Table of Contents

Examining Networks of Influence: Using Semantic Similarity Clustering and Affiliation Network Analysis to Reveal Lobbying Dynamics

Alexander C. Furnas, University of Michigan at Ann Arbor - Department of Political Science
Lee Drutman, Sunlight Foundation


POLITICAL METHODS: COMPUTATIONAL eJOURNAL

"Examining Networks of Influence: Using Semantic Similarity Clustering and Affiliation Network Analysis to Reveal Lobbying Dynamics" Free Download

ALEXANDER C. FURNAS, University of Michigan at Ann Arbor - Department of Political Science
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LEE DRUTMAN, Sunlight Foundation
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Scholars of lobbying have been limited in their ability to measure organizational lobbying agendas, positions and coalitions. They are either forced to rely on time-consuming interviews or overly-broad Lobbying Disclosure Act-mandated issue codes. We propose a new approach. We use a hierarchical agglomerative clustering (HAC) algorithm to group bills within LDA issue codes based on their similarity, calculated using latent semantic analysis of a corpus we constructed from summary text provided by the Congressional Research Service (CRS). This technique allows us to disaggregate within the existing categories and label individual bills with higher resolution than was previously possible. We then use the clustering groups to label bills within a weighted affiliation network based on the volume of lobbying by a given industry on a given bill. The topic labels of bills within the network provide more detailed insight into the specific policies or provisions different industries have supported, and might be likely to support in the future. As a test, we apply this approach to lobbying on immigration legislation during the 109th-112th Congresses.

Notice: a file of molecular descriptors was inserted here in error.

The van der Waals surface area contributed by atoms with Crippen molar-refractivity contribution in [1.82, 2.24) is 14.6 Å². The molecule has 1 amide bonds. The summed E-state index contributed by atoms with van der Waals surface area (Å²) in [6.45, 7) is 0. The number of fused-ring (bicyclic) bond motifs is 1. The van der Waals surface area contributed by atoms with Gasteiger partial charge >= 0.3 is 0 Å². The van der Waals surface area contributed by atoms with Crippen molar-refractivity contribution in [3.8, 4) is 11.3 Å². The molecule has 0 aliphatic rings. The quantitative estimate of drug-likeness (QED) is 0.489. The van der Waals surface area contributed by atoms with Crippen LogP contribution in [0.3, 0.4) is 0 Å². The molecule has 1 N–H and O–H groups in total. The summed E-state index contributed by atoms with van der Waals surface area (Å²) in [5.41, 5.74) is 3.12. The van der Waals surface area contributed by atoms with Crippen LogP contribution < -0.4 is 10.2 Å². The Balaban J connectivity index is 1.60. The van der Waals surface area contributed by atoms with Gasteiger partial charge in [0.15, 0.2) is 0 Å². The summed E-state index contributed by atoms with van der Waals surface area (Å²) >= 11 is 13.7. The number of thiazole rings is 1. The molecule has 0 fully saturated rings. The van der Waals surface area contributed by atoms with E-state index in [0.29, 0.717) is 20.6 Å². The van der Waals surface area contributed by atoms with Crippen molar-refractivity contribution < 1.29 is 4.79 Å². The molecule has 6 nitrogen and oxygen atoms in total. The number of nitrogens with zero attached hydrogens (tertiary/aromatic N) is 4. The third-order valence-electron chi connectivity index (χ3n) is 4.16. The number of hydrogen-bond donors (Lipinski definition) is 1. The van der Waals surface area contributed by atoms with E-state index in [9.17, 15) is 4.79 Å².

Prepared for the 6th annual meeting of the Political Networks Section of the American Political Science Association (PolNet), June 28th 2013.

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